There’s this old saying, “the kitchen is the heart of the home”. Whilst this is not true for us personally, there is no denying that the kitchen is one of the most important rooms in the home. Given the nature of the time some families spend in there, it helps a great deal if it is not only functional but comfortable too. For me, one of the considerations would also be how eco-friendly the kitchen actually is; having a sustainable kitchen would definitely be a key factor for me, if we were making home improvements.
Whether you’re a whizz in the kitchen, or your time is spent out of necessity, knowing what you want from the room and planning accordingly will give you the absolute best experience. Here are some tips…
Before you start, you need to consider what your needs are and what a sustainable kitchen actually means to you in this context.
You’d think this would be pretty straight forward, but honestly, it isn’t always. For example, material like reclaimed wood might seem like a no-brainer, but if heavy duty usage is likely to cause damage to the countertop and require more frequent replacement, then something more durable like granite worktop might be the appropriate choice.
You also need to consider energy consumption and heat retention too. So also think about eco friendly kitchen lighting and so on.
Work Towards Something Long-Lasting
Ultimately, you need to work out what your needs are, what sort of activities you do in the kitchen and balance that with the most appropriate solution. However, you also need to consider factors such as frequency of replacement.
One solution I would recommend looking into though is quartz worktop. Generally speaking, it is natural, comes from the earth, is durable and can be recycled. Quartz is likely to last a long time and, when talking renovations, due to the overall carbon footprint of projects of this nature, it is helpful to minimise the amount of times work will need to be done.
Don’t just focus on the countertop though! What about doors? Plinths? Cornices? Splashbacks? Taps? Flooring? Hinges? All of these things need to be maintained and looked after.
They not only need to meet your requirements but be manageable, require as little replacing as possible and if it is required, be replaced in an environmentally friendly way as can be. Where reclaimed wood might not shine in one area, it might in another. It is also worth looking to see if anyone is selling – or freecycling – secondhand kitchen units too.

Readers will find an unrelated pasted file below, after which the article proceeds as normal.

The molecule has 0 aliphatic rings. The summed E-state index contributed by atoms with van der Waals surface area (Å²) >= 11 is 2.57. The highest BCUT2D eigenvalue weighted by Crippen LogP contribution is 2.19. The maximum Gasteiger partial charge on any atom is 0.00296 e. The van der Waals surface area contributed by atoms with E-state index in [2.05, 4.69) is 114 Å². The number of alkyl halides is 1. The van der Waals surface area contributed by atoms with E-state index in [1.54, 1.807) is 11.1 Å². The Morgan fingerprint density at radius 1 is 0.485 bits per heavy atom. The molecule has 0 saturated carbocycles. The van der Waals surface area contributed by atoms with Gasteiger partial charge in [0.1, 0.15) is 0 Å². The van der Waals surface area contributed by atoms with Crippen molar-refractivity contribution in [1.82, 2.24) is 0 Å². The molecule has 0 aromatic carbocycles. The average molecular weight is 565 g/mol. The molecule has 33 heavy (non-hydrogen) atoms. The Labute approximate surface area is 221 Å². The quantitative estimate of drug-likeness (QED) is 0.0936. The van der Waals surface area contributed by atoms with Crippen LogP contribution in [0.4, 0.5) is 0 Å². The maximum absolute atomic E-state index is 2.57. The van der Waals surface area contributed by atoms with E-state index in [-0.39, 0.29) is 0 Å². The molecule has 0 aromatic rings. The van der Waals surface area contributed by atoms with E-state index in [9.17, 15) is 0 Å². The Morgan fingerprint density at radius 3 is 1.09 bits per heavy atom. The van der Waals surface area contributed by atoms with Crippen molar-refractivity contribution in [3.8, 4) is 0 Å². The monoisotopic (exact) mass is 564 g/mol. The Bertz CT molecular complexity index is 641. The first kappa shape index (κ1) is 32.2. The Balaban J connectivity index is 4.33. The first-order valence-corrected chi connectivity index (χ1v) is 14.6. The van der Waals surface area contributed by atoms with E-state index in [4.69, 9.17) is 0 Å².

Depending on your needs, some of your kitchen components may not be able to be sourced locally; however if you’re looking to support local trade and keep that carbon footprint as low as possible, then it helps to think local.
There are many parts that can be sourced relatively locally; whether they are manufactured or cut to size locally it can all make the difference. Reach out to potential places and ask about their environmental practices and what they do on their own site.
What’s more is that many kitchen studio sites have designers that you can work with. They will ask your requirements and if you make clear that you are looking for a sustainable kitchen with as much sourced or (more likely) produced locally, they may be able to help you achieve this goal.
Don’t Waste Energy
You’ll need appliances and you’ll need ones that meet your needs. But when looking into options, don’t forget to consider what their energy efficiency rating is. Truthfully, you’ll want the best you can manage within your price range.
Waste Not Want Not
One final consideration is whether or not any of your existing kitchen can be refurbished and reused. It could be the case that the units to the cabinets are all absolutely fine for example and it is possible to just replace the doors, or that what you actually have is functionally perfect already and just needs a touch up.
*This is a collaborative post